This is a new (and irregular) feature here at Two Fit Girls. I love sports literature. A lot. I loved Friday Night Lights. I loved The Game. I loved Cheer. Basically, if it involves someone competing, it goes on my to-read list. So I’ve decided that — unless I need to read the book for work — I’m going to review the sports-related books I read here.
First up: Swimming Studies by Leanne Shapton.
I love Leanne Shapton’s work, and probably would have picked this up no matter what. But the competitive swimming angle intrigued me. I was a competitive summer one summer and hated it. HATED IT. I was a strong and had all my badges. I posted the fastest swim time in my class for Bronze Medallion and Bronze Cross qualifications. But there was something about competitive swimming that irked me. I just hated the tight swimsuits, the repetitive laps and the smell of chlorine. I hated the bone-chilling dampness that never seemed to go away. I hated wearing a swimcap. I hated it all. So after that single season, I quit.
Which is weird, because every now and then, I’ll join and gym and include recreational swimming in my fitness routine. I don’t mind doing laps if they are just for me. But as soon as they are for someone else, I’m not doing them. I’d rather eat glass.
In Swimming Studies, Shapton reflects on her her competitive swimming career and how she didn’t quite make it to the Olympics. Her parents signed her up for swimming. Before she could decide whether or not she liked it, she was good at it. She became better. She decided to go for it. She didn’t make it. She tries to separate herself from swimming, but can’t. Then, in her late 30s, she returns to competitive swimming.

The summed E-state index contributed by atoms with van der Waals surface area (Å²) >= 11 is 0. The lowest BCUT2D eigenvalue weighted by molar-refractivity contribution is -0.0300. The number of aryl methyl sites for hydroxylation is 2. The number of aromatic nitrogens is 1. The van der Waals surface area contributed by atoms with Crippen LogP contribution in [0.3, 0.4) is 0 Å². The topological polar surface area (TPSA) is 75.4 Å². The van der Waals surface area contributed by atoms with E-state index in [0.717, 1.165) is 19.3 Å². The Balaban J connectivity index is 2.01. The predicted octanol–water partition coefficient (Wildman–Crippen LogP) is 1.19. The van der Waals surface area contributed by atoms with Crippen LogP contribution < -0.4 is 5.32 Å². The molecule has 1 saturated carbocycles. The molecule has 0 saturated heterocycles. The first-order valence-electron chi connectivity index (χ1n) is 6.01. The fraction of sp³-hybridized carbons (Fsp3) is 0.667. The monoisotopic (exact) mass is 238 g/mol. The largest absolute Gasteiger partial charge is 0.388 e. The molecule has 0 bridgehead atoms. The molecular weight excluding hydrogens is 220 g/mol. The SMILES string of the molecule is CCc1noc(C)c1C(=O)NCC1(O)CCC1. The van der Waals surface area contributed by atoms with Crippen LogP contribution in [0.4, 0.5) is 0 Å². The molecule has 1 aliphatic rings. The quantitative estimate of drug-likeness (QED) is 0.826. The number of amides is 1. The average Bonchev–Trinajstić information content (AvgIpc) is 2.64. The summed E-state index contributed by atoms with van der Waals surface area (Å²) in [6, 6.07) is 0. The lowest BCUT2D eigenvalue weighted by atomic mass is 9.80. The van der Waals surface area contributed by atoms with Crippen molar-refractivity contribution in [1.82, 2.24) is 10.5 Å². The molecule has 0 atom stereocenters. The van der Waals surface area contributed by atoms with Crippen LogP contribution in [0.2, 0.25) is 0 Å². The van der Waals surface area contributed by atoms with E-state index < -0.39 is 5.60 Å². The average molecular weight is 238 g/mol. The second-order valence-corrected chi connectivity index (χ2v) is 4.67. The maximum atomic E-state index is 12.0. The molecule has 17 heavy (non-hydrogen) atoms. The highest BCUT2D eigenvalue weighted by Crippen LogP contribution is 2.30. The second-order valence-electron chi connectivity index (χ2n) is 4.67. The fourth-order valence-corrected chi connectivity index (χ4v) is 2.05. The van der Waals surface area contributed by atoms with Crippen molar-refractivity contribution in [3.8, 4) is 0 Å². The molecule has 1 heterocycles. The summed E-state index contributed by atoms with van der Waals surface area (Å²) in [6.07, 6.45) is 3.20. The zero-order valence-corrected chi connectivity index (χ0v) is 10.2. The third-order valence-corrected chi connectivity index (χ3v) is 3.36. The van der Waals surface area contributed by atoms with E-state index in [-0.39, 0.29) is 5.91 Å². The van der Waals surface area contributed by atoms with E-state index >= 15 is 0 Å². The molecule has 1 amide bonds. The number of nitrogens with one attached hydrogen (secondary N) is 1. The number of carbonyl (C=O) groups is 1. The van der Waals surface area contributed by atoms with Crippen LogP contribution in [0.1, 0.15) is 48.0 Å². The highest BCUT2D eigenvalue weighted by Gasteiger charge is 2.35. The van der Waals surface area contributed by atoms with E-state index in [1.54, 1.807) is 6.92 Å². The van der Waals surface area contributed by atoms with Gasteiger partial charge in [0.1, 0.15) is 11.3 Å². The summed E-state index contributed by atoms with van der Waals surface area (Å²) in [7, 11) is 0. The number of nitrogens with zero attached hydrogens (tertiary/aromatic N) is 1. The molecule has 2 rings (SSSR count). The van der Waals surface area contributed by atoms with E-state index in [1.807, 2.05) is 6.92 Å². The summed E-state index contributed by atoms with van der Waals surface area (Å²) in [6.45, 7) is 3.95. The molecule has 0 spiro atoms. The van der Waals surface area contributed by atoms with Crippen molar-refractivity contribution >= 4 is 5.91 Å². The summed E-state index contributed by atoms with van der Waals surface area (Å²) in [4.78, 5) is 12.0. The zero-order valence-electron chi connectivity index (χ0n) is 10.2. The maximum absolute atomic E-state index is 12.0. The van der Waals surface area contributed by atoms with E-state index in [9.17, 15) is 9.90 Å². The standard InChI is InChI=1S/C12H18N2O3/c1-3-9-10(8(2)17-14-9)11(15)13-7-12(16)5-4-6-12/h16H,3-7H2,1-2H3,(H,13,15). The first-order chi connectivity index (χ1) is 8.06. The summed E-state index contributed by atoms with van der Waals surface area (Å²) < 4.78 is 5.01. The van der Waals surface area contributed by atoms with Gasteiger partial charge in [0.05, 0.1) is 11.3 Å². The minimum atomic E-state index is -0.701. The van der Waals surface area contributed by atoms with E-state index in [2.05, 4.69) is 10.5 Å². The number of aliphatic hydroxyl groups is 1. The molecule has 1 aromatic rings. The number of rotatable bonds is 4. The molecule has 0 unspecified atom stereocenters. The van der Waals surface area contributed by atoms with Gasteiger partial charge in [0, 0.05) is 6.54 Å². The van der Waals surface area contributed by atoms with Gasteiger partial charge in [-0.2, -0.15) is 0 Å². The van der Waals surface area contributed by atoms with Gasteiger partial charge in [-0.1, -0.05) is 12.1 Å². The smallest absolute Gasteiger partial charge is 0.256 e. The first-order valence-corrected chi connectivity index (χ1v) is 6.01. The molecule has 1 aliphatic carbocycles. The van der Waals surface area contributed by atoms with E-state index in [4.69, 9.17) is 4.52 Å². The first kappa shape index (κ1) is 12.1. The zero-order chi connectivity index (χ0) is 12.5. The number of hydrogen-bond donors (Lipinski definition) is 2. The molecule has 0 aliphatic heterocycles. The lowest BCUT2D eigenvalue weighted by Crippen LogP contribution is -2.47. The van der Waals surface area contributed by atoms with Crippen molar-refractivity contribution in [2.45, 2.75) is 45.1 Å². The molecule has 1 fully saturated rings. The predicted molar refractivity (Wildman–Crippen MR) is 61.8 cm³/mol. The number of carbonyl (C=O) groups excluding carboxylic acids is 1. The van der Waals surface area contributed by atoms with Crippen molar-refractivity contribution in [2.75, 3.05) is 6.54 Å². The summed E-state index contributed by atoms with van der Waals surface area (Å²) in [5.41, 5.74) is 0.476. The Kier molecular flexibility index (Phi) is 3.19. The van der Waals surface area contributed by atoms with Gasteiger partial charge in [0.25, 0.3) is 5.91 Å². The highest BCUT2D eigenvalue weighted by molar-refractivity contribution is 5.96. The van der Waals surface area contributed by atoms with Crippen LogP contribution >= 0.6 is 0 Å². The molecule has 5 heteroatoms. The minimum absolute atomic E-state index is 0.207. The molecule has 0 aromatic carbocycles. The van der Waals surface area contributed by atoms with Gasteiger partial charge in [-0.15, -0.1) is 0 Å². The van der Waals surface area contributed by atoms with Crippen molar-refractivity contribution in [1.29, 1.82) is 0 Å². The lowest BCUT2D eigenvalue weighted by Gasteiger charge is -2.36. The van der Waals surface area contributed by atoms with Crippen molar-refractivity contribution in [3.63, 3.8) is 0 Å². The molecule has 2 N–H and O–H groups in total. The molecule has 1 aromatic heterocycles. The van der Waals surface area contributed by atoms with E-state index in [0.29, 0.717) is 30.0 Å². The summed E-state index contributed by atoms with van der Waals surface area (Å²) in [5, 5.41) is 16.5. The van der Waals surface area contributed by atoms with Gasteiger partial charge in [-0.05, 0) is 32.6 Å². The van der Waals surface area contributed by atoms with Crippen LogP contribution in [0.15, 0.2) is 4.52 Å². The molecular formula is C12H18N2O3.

The sport is pervasive in the book (I mean, it’s even in the title!), the fact that Shapton was a swimmer and not a sprinter or archer or pole vaulter doesn’t matter. Because the book is about isn’t really swimming. It’s how being really good at something — but not good enough — goes on to define you for several years after it happens. Even when no one else cares. It’s impossible to no longer be that person who swam 8 times a week and lived and breathed the breaststroke just because you are no longer swimming. Shapton struggles with recreational swimming, especially in open water — she’s “pool-trained,” after all — and with how people like her husband can see her outside her swimming identity when she can’t. Shapton’s writing moves fluidly from past to present, not-quite-stream-of-consciousness narrative that invites the reader inside Shapton’s mind. It’s emotional, intimate writing, and definitely Shapton’s most personal and probably her most vulnerable work yet. You go completely inside her head and her swimming career, see how she obsessed about her times, routine and weight. Her status as a swimmer — she was once ranked 8th in the nation — doesn’t matter as much as her swimsuit collection or her disgusting “muffin in a mug” breakfast concoction. The reader never escapes “Shapton the swimmer” because Shapton herself can’t.
Swimming Studies is about how our past shapes and defines us well into the future. And everyone — even the least athletic among us — can relate to that.